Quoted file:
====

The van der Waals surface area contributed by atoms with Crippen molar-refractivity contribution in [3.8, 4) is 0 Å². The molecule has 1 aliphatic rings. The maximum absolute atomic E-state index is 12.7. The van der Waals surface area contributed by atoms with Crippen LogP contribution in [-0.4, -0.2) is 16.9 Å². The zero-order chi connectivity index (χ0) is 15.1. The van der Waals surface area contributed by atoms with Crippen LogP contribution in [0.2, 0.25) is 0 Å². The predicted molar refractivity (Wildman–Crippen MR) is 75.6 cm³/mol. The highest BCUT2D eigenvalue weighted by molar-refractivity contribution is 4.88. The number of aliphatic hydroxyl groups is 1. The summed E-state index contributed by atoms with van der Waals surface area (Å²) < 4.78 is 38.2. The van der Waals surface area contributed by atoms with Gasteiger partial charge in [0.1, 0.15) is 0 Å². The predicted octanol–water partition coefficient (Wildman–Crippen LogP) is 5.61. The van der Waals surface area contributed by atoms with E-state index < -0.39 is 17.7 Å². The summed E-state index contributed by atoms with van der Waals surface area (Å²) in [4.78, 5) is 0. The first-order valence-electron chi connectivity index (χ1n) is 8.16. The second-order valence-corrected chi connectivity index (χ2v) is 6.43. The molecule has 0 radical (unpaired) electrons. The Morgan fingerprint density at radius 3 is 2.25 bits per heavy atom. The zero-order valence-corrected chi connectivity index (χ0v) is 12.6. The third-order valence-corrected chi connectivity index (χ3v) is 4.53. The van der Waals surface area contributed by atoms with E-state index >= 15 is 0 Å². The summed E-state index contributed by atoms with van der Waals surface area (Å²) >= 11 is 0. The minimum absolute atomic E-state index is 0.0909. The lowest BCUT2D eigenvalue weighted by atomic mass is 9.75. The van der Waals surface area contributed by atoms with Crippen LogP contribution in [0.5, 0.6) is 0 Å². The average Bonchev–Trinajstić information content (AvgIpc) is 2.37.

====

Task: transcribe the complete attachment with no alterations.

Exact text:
The van der Waals surface area contributed by atoms with Crippen molar-refractivity contribution in [3.8, 4) is 0 Å². The molecule has 1 aliphatic rings. The maximum absolute atomic E-state index is 12.7. The van der Waals surface area contributed by atoms with Crippen LogP contribution in [-0.4, -0.2) is 16.9 Å². The zero-order chi connectivity index (χ0) is 15.1. The van der Waals surface area contributed by atoms with Crippen LogP contribution in [0.2, 0.25) is 0 Å². The predicted molar refractivity (Wildman–Crippen MR) is 75.6 cm³/mol. The highest BCUT2D eigenvalue weighted by molar-refractivity contribution is 4.88. The number of aliphatic hydroxyl groups is 1. The summed E-state index contributed by atoms with van der Waals surface area (Å²) < 4.78 is 38.2. The van der Waals surface area contributed by atoms with Gasteiger partial charge in [0.1, 0.15) is 0 Å². The predicted octanol–water partition coefficient (Wildman–Crippen LogP) is 5.61. The van der Waals surface area contributed by atoms with E-state index < -0.39 is 17.7 Å². The summed E-state index contributed by atoms with van der Waals surface area (Å²) in [4.78, 5) is 0. The first-order valence-electron chi connectivity index (χ1n) is 8.16. The second-order valence-corrected chi connectivity index (χ2v) is 6.43. The molecule has 0 radical (unpaired) electrons. The Morgan fingerprint density at radius 3 is 2.25 bits per heavy atom. The zero-order valence-corrected chi connectivity index (χ0v) is 12.6. The third-order valence-corrected chi connectivity index (χ3v) is 4.53. The van der Waals surface area contributed by atoms with E-state index >= 15 is 0 Å². The summed E-state index contributed by atoms with van der Waals surface area (Å²) >= 11 is 0. The minimum absolute atomic E-state index is 0.0909. The lowest BCUT2D eigenvalue weighted by atomic mass is 9.75. The van der Waals surface area contributed by atoms with Crippen LogP contribution in [0.5, 0.6) is 0 Å². The average Bonchev–Trinajstić information content (AvgIpc) is 2.37.